We were so tired that I really can’t remember much after that.  We took a nap, then were taken to a different market.  I had a headache that night, not sure what from.  It could have been from a number of things.  I took two tylenol PM’s and went to sleep about 2:00a.m.  I didn’t wake up until after 1pm.

I used the fitness center today while the boys swam in the pool.  It’s nice to have a fitness center in the front yard.  I can get used to that.  Tokitha (my friend from North Carolina) and I hooked up today.  She sent me a driver and we all went to the mall.

I’ve read many blogs and post online about the rude nature of some of the people here but…

Experiencing it is different than reading about it

… some people really do brush by you, reach over you, lean over you, stare at you and bust in front of you without a single word.  I just look up like WTH and keep it moving.  For the most part, everyone has been nice and Qatar is like a melting pot of many different cultures.

Neither our cable nor our internet works.  Thankfully our neighbor gave us her code so we can access the internet while sitting on our steps in our house.  It’s the little things.

Life in Qatar will take some adjusting and patience, I just hope I can stay positive and keep an open mind.

On another note, I completed my TEFL online course before I left the states.  I have obtained another certification.  It was completely online and done at my own pace and even though I already secured an overseas job, it still makes more opportunities available to me and I learned a lot.  And I accomplished what I set out to do, which was to complete it before I left.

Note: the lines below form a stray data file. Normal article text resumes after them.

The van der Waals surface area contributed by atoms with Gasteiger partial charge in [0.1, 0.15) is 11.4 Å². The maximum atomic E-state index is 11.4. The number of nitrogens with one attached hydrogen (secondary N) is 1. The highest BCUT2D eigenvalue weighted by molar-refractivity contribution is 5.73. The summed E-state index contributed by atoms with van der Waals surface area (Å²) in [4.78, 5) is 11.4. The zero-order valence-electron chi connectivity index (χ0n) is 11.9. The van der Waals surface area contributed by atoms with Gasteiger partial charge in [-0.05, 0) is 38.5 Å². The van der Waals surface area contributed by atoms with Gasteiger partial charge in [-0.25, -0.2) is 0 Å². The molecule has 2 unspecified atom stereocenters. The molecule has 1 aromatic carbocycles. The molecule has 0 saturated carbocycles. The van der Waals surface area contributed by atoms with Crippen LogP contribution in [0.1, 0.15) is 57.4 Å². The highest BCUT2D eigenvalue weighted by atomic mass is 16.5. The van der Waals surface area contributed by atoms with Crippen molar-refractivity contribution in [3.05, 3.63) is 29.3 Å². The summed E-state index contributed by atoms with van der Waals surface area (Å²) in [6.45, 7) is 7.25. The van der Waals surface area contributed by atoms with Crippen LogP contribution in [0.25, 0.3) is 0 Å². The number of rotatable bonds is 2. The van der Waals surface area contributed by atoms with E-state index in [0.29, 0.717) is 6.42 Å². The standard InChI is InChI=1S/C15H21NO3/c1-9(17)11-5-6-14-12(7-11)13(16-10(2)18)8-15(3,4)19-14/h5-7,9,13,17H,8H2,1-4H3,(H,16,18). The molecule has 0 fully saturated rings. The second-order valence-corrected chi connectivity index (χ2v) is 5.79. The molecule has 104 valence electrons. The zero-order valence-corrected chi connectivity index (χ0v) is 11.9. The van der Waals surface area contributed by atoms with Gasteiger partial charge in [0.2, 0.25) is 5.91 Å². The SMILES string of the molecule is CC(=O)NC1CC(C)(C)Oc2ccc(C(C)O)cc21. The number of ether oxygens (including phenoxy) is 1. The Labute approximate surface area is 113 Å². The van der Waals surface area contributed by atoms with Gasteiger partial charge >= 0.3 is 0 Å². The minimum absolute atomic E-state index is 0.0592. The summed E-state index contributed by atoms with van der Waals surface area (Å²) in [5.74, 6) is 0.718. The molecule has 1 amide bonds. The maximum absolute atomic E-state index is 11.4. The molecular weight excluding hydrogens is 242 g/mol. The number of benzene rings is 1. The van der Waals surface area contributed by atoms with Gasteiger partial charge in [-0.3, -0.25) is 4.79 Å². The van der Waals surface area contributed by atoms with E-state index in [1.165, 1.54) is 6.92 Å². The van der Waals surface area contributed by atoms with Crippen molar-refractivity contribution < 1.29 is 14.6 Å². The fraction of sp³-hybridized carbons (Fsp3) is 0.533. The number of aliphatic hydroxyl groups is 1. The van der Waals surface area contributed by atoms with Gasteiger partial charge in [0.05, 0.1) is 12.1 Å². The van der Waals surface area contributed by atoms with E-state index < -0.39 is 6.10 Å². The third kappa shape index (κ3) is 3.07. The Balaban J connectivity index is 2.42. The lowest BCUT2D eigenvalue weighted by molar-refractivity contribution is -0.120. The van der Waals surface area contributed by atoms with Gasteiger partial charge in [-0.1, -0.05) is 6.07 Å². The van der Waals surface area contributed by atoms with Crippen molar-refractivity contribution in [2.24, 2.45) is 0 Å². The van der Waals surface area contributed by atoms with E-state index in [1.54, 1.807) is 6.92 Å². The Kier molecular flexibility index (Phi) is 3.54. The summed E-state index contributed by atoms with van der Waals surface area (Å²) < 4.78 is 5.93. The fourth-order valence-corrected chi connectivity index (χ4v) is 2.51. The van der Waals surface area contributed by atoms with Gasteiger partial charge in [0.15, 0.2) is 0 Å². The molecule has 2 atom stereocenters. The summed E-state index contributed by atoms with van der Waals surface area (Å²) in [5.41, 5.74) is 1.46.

Screen Shot 2016-08-17 at 3.37.21 AM

…So welcome to Qatar!

IMG_1353

39 is going to be a great year

One week to go!

Two days ago, I turned 39 years young.  Not everyone feels comfortable admitting their age or accepting it, but I am quite comfortable.  I feel good about it.  I look good for my age too so that helps. LOL!

Two days ago, I got back from my trip to Jamaica.  I absolutely love Jamaica.  There hasn’t been one time when I’ve gone and haven’t enjoy myself.  It’s usually just my sister and bf sister but this time we took the young girls, their daughters.  The youngest was turning 21. We had a ball.  We stayed in Montego Bay at the Grand Palladium resort.  Although the resort was very pretty aesthetically, I probably won’t stay there again.  It was a little far from everything, and over rated.  I prefer to stay closer to the action and to the locals. Here are some of the highlights: snorkeling in the middle of the ocean, climbed Dunns River Falls, bobsledding, Mystic Mountain look-out, partied, ate.  Here are a few pictures.

Yesterday I got good news from my H.R. rep that put my worries to rest.  Everybody’s visa has been approved, including my husband.  Now we are packing.  39 is going to be a great year and a year filled with firsts.  I can’t wait. ONE WEEK TO GO! Stay tuned…